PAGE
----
The best fit reproduces well the dynamics of NAD+ reduction measured in brain mitochondria in the presence and absence of rotenone using the same set of parameters (Figure 2A). The insets in Figure 2A show respiration rates and ΔΨ in the presence and absence of rotenone. These characteristics remain practically the same in both conditions. Without rotenone inhibition reversible electron flow through complex I, which fits the experimental data shown in Figure 2A, is directed to NAD+ reduction (is negative) only during a short period of time (Figure 2B), although ROS are constantly produced for a much longer time under such conditions , . Reverse electron flow is believed to induce excessive ROS production, but evidently these two processes are not correlated.
Rotenone essentially changes the dynamics of NADH measured before succinate addition. It is slightly oxidized by the RC in the absence of rotenone, but slowly reduced in its presence. This reduction is a result of oxidation of internal substrates while electron flow through the RC is blocked. We found that the metabolites of TCA cycle cannot be substrates that provide NADH reduction, because oxidation of TCA cycle metabolites results in much faster initial reduction of NADH. If the parameters of TCA reactions are changed to slow down and reproduce the initial dynamics of NADH, maximal respiration rate with pyruvate becomes inconsistent with experimental data (not shown). Rather, slow oxidation of other metabolites, probably aminoacids or lipids, contributes to NADH reduction. The simulation of such slow oxidation did not prevent NADH oxidation in the absence of rotenone, and reproduced NADH reduction in its presence.
While, in the absence of rotenone, succinate induced much faster NADH reduction due to reverse electron transport, the steady state levels are lower than in the presence of rotenone. The steady state levels are defined by NADH production and consumption in respiration. Rotenone blocks the consumption, therefore NADH levels further increase when rotenone is added after succinate. The model parameters were adjusted without considering subsequent NADH increase and the reproduction of this phenomenon validates the model.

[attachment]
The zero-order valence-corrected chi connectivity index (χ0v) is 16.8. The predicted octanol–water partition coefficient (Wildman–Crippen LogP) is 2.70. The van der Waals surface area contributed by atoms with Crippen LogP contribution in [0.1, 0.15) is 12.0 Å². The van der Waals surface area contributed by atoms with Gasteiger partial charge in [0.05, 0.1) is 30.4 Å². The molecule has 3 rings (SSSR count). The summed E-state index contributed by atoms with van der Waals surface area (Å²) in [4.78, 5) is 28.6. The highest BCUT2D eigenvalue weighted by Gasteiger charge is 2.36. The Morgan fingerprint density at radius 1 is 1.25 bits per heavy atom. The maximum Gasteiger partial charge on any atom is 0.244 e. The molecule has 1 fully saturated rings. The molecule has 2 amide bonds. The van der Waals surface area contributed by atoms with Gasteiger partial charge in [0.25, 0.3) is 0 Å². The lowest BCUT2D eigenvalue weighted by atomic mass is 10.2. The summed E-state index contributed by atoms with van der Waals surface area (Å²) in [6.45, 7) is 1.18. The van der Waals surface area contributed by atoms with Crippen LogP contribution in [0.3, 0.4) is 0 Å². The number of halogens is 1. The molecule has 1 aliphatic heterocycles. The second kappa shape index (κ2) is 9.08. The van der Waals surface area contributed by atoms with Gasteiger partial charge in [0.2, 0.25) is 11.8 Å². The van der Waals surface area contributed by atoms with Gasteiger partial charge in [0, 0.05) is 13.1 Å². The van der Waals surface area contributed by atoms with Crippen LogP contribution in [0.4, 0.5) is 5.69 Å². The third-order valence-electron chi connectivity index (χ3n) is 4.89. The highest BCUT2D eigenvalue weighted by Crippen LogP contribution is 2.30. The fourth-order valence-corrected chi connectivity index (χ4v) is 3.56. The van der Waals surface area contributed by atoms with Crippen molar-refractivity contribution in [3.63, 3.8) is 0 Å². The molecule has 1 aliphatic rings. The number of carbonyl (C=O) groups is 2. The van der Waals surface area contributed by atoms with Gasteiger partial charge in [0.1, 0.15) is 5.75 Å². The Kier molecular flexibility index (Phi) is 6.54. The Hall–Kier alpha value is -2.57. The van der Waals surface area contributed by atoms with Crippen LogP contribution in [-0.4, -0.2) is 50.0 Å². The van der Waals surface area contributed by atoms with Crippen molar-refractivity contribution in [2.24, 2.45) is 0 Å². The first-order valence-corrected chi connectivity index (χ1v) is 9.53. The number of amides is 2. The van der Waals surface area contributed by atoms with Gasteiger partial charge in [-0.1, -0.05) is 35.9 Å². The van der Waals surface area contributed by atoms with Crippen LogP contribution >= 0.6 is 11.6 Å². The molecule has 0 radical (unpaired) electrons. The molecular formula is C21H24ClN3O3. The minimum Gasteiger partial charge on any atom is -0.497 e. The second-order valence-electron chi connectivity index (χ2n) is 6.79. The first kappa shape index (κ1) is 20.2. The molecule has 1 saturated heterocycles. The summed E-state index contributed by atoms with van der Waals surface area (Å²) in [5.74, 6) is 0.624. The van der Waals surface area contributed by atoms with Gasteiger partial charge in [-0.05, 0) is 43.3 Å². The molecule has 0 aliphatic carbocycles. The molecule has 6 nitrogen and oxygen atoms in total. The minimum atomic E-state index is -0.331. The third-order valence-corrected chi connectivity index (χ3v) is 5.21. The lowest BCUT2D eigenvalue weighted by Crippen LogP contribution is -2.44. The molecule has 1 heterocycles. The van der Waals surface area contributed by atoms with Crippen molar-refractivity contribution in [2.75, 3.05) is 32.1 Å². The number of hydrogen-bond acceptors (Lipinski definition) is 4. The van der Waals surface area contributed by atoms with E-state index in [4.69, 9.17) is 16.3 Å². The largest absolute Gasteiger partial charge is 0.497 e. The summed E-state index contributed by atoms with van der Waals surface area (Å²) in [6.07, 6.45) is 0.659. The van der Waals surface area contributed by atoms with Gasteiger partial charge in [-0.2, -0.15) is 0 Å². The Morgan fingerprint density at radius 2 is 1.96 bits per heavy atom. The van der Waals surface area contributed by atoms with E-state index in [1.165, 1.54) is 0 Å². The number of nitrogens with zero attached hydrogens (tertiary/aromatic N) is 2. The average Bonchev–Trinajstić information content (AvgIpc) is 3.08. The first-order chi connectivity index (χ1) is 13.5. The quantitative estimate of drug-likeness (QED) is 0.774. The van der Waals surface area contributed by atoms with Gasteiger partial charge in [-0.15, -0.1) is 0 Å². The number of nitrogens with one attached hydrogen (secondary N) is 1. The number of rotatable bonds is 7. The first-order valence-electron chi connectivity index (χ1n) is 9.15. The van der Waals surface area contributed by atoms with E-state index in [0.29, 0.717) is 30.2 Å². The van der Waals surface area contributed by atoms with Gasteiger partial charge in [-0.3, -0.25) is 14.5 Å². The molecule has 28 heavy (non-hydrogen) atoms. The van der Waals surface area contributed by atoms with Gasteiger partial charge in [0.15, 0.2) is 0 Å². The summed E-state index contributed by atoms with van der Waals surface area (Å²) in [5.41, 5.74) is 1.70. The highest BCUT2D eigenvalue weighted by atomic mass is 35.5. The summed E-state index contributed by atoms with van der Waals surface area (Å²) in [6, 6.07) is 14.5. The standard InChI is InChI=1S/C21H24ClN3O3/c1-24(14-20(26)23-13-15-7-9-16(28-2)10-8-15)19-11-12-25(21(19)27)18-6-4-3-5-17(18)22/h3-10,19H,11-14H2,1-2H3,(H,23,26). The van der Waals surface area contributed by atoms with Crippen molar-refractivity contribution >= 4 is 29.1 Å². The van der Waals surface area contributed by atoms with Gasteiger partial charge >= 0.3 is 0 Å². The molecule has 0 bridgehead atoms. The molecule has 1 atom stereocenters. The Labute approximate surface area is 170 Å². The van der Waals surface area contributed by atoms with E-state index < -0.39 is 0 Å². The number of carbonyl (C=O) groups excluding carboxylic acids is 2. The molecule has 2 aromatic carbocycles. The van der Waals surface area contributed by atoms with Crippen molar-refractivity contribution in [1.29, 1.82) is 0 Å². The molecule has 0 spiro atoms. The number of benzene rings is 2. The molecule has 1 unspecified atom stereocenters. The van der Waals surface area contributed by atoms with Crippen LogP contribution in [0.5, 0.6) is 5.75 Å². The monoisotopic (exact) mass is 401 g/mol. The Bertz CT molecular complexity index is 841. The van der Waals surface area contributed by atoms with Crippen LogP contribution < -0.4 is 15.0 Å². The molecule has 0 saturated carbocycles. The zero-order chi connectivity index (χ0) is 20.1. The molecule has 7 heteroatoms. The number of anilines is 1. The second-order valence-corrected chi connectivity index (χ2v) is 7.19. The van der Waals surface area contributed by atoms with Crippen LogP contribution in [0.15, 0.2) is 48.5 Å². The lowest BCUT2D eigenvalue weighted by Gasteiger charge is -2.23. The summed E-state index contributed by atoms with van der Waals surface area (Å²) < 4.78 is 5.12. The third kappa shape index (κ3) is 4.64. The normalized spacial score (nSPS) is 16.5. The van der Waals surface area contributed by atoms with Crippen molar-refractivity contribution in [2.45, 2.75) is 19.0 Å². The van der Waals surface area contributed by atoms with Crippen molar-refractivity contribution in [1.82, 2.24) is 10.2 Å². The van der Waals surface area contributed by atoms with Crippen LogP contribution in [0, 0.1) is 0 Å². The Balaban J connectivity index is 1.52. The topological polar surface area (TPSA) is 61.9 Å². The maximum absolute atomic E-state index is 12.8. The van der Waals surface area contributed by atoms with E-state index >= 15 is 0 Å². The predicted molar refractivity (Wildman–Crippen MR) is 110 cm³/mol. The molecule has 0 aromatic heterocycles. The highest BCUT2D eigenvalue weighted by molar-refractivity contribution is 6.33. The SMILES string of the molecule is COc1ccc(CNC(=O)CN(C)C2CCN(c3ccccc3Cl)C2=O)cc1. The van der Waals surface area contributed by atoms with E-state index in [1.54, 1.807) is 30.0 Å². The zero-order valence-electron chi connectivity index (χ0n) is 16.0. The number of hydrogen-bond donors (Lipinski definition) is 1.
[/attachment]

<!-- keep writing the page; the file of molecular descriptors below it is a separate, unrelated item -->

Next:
The model reproduces measured maximal and state 4 respiratory electron flows for succinate-fueled mitochondria, as well as for mitochondria fueled by pyruvate/malate (Figure 2C). The change in ΔΨ in the same simulations qualitatively corresponds to known changes measured under such conditions (Figure 2D). The parameters for simulations shown in Figure 2 are listed in Table 1 (column indicated as best fit).
Table 1. The 99% confidence intervals of parameters and levels of free radicals.doi:10.1371/journal.pcbi.1001115.t001
These simulations of measured data provide an insight into important hidden characteristics, such as the capacity of ROS production. ROS are produced by the respiratory chain as a consequence of one-electron transfer directly to oxygen from free radicals of electron transporters such as the semiquinone radical (SQ) at the Qo site in complex III – or FMNH , SQ bound to complex I , or N2 centers  in complex I. Simulating the experimental data as presented in Figure 2 the model at the same time simulates the dynamics of these free radicals.
Qualitative analysis of associations between the overall ROS production and individual radicals
The model describes various states of respiratory complexes formed in the process of electron transport, including those containing free radicals. Such radicals could be responsible for passing unpaired electrons to oxygen thus forming superoxide radicals and other forms of ROS. The contributions of various radicals to ROS production remain unknown; to clarify it we compared measured ROS production and the levels of various free radicals predicted by the model for the same conditions. A similar change in radical content and measured ROS production indicates qualitative accordance between the model and the described process and thus validates the model.
It is generally known that inhibition of reverse electron transport by rotenone decreases ROS production in succinate-fueled brain mitochondria , . In our measurements, ROS accumulation was inhibited immediately after rotenone addition (Figure 3A). The model predicts that the SQ content at site Qo in complex III in succinate-fueled mitochondria is practically unchanged by the presence of rotenone (Figure 3B) and this remains valid for simulations with any set of parameters describing the data well. This is the reason for the coincidence of intervals for SQ at Qo for the first two types of simulation shown in Table 1. Thus, the ROS-stimulating role of reverse electron transport and the ROS-inhibitory effect of rotenone cannot be explained at the level of complex III. Apparently, reverse electron flow mainly affects complex I by increasing the concentrations of free radicals able to pass electrons to oxygen.
Figure 3. Effect of rotenone on ROS production in mitochondria fueled by 0.5 mM succinate.